Do you think Evan Leighton is a stalker—or a good guy looking for love in all the wrong places? And how about Julia Atwater—is she an innocent flirt or a shameless manipulator? The one sure thing is that they both love Julia’s teenage son Hunter—then a surreal accident changes the course of all their futures.
Evan and Julia may touch your heart, they may frustrate or infuriate you, but you’re guaranteed to recognize someone you care about—even yourself—in their story.
It’s hard to tell the heroes from the villains in my new novel, I Don’t Think It’s That Simple, coming in March from Second Wind.
That ambiguity plus the provocative subplots make I Don’t Think It’s That Simple a great choice for book clubs and any readers who are looking for a new experience.
Peace Through Fiction uses the reading theory called “text connections.” Text connections happen when the reader makes a personal connection between the story and something in their own life. You read deeper, and find more meaning, when you make real-world connections from fictional characters to yourself in real life.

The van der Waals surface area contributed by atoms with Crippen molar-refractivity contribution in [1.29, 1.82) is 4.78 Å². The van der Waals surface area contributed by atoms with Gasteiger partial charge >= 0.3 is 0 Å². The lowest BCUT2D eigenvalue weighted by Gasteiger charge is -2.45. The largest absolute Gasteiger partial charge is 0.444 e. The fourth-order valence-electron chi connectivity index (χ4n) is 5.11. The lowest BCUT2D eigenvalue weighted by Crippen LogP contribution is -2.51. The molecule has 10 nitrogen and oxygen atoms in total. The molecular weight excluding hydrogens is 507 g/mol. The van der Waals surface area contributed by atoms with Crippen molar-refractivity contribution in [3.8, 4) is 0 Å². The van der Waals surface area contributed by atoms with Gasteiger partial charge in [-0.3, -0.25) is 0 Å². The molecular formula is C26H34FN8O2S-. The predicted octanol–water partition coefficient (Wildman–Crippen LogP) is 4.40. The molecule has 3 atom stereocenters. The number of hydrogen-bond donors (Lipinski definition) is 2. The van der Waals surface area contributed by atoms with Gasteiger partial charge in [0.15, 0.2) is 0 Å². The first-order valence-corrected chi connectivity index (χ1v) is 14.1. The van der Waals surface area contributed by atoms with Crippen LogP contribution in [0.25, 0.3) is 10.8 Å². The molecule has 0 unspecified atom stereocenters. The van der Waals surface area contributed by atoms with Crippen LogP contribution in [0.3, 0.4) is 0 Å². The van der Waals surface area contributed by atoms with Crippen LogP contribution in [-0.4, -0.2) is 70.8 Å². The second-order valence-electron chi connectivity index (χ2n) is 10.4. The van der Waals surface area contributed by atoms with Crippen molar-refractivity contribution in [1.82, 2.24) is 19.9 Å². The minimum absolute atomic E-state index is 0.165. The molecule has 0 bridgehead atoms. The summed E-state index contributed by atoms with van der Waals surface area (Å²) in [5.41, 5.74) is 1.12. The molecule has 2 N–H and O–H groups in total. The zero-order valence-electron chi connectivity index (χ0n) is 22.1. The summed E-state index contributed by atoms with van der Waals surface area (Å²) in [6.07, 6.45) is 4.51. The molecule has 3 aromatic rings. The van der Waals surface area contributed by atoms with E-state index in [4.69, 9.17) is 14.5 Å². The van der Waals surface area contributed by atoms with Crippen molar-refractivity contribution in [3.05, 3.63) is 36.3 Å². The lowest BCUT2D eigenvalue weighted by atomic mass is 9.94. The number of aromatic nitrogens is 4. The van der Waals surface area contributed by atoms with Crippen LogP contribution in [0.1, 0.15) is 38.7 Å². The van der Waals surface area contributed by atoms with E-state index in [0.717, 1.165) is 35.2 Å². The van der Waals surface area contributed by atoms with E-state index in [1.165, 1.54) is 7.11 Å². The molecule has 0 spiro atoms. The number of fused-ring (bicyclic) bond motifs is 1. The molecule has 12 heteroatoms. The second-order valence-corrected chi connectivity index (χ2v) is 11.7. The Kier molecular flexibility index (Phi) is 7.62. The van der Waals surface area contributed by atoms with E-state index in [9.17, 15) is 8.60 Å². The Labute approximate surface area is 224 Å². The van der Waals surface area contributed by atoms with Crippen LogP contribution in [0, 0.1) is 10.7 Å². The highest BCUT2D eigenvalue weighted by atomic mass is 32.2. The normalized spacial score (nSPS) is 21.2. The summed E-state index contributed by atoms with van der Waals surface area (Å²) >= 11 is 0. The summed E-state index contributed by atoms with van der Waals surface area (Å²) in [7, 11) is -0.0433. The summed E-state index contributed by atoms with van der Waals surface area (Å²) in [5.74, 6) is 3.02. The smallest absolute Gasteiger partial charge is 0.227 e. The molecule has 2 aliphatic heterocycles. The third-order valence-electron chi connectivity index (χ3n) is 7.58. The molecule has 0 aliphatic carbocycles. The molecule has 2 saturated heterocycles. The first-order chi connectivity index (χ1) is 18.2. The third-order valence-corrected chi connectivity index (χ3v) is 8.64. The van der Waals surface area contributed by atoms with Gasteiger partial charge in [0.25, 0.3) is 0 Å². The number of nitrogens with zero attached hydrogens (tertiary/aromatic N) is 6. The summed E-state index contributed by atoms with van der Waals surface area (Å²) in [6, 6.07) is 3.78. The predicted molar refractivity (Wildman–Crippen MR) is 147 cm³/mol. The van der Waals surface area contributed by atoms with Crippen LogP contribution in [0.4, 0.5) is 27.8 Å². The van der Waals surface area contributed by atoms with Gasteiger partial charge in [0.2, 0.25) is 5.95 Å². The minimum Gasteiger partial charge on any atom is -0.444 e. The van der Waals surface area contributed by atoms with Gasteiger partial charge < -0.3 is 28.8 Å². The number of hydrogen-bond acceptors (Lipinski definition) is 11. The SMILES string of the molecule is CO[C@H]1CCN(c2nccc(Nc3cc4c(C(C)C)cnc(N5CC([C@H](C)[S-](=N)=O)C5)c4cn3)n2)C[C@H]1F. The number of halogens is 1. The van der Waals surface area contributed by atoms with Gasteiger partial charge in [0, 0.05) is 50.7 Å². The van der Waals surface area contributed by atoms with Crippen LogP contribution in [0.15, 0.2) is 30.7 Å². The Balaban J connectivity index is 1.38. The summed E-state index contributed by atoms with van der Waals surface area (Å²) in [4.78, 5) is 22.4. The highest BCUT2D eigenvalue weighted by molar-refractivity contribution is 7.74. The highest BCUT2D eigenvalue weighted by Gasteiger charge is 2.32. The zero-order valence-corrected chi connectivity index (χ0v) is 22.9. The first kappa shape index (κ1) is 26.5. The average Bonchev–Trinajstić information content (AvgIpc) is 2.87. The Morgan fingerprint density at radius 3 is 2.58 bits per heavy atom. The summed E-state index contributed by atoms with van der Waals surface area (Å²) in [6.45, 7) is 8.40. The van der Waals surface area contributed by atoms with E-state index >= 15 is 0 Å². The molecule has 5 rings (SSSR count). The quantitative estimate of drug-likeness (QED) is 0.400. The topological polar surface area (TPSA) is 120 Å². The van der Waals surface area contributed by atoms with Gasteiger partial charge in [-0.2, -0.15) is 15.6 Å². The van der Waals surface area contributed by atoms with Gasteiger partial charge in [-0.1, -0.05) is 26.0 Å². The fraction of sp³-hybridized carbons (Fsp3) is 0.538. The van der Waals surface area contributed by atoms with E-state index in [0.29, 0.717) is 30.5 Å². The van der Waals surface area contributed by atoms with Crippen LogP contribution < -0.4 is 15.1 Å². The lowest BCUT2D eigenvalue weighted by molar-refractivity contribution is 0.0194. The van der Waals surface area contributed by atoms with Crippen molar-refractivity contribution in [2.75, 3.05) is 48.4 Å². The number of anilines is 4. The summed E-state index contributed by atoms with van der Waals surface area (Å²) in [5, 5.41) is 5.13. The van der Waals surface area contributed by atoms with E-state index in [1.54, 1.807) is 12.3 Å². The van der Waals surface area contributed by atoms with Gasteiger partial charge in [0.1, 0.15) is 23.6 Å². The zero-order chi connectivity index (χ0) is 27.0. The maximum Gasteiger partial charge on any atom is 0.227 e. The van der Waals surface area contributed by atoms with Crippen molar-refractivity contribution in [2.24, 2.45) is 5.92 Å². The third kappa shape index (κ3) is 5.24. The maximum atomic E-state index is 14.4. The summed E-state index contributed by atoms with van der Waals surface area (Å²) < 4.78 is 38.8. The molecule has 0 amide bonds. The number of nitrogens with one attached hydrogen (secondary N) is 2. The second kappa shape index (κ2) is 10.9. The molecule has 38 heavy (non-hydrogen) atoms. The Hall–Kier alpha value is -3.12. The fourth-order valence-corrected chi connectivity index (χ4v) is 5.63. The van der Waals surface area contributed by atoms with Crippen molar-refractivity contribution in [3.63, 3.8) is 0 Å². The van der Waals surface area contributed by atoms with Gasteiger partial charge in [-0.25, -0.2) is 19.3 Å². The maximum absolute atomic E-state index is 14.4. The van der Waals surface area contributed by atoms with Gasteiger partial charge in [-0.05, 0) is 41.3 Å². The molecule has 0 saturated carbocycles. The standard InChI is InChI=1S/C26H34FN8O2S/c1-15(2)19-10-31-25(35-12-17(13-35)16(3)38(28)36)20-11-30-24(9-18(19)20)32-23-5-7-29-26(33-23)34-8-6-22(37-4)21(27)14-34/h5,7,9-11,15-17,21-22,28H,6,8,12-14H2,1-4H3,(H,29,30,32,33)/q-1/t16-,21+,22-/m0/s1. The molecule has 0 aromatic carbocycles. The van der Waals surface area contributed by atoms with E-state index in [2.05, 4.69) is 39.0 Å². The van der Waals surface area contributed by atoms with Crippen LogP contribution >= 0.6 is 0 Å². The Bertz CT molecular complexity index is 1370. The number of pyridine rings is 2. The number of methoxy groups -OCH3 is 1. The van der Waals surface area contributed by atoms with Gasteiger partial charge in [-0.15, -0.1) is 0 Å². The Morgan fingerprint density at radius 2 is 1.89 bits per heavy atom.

If you use Peace Through Fiction with the novels you read, it can change the way you think about the real things in your life. It can change the way you react to other people, and the way you handle your life experiences. Along the way, you become more peaceful, and you bring more peace to the world.
The simple method is based on classic principles of reading, conflict resolution and dialogue. I’ve researched Peace Through Fiction by studying with educators in related fields.
Peace Through Fiction is portable—the directions fit on one piece of paper. You can use it with any book, with any age group, and any level of literacy. It is easily translated into any language.
Peace Through Fiction directions
- Read a novel
- Think about the Peace Through Fiction questions and answer them by yourself (journaling about your answers), or in a dialogue with a reading group or in the classroom.
Peace Through Fiction questions
POSITIVES: Which character did you like best and why? How does that character remind you of a person you like; of yourself; and of a person you dislike?
NEGATIVES: Which character did you dislike most and why? How does that character remind you of a person you dislike; of yourself; and of a person you like?
WORLD VIEWS: Which character reminds you of someone famous who interests you? In what subject is this real-life person involved? Regarding that subject, what could you personally do to increase peace within yourself, and between yourself and other people?
Peace Through Fiction® is available for noncommercial use under a Creative Commons Attribution-Noncommercial-Share Alike 3.0 United States License. Click here for details.